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ResourcesHuman Research EthicsImplementing the Tri-Council Policy on Ethical Research Involving Indigenous Peoples in Canada: So, How’s That Going in Mi’kma’ki? (Carla Moore | April 2017)

Australasian Human Research Ethics Consultancy Services Pty Ltd (AHRECS)

Implementing the Tri-Council Policy on Ethical Research Involving Indigenous Peoples in Canada: So, How’s That Going in Mi’kma’ki? (Carla Moore | April 2017)

 


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Abstract
The 2010 edition of the Tri-Council Policy Statement on Ethical Conduct for Research Involving Humans introduced a new chapter, titled “Research Involving the First Nations, Inuit and Métis Peoples of Canada.” The goal of our study was to explore how this chapter is being implemented in research involving Mi’kmaw communities in Nova Scotia. Qualitative data from four groups—health researchers, research ethics board representatives, financial services administrators, and Mi’kmaw community health directors—revealed that while the chapter is useful in navigating this ethical space, there is room for improvement. The challenges they encountered were not insurmountable; with political will from the academy and with guidance from Indigenous community health and research leaders solutions to these barriers can be achieved.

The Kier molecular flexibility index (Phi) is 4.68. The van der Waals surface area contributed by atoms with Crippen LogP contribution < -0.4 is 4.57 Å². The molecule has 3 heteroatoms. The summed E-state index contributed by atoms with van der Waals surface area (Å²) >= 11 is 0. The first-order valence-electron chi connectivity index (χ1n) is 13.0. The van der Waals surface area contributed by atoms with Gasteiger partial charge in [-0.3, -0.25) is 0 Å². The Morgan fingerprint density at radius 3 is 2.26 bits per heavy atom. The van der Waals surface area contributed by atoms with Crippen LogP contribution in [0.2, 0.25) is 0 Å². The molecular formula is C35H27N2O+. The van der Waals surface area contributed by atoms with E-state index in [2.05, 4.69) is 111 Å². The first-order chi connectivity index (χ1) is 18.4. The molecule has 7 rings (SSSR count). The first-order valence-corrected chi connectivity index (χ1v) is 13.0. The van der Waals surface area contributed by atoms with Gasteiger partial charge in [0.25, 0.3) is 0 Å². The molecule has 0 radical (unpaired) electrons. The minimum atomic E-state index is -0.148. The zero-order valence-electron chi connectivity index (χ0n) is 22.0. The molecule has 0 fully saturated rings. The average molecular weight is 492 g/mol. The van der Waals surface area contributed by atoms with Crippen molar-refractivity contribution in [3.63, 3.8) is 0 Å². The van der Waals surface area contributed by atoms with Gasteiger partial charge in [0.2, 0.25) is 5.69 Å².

Moore, C. , Castleden, H. E. , Tirone, S. , Martin, D. (2017). Implementing the Tri-Council Policy on Ethical Research Involving Indigenous Peoples in Canada: So, How’s That Going in Mi’kma’ki?. The International Indigenous Policy Journal, 8(2) . Retrieved from: http://ir.lib.uwo.ca/iipj/vol8/iss2/4 DOI: 10.18584/iipj.2017.8.2.4
Publisher (Open Access): https://ir.lib.uwo.ca/iipj/vol8/iss2/4/



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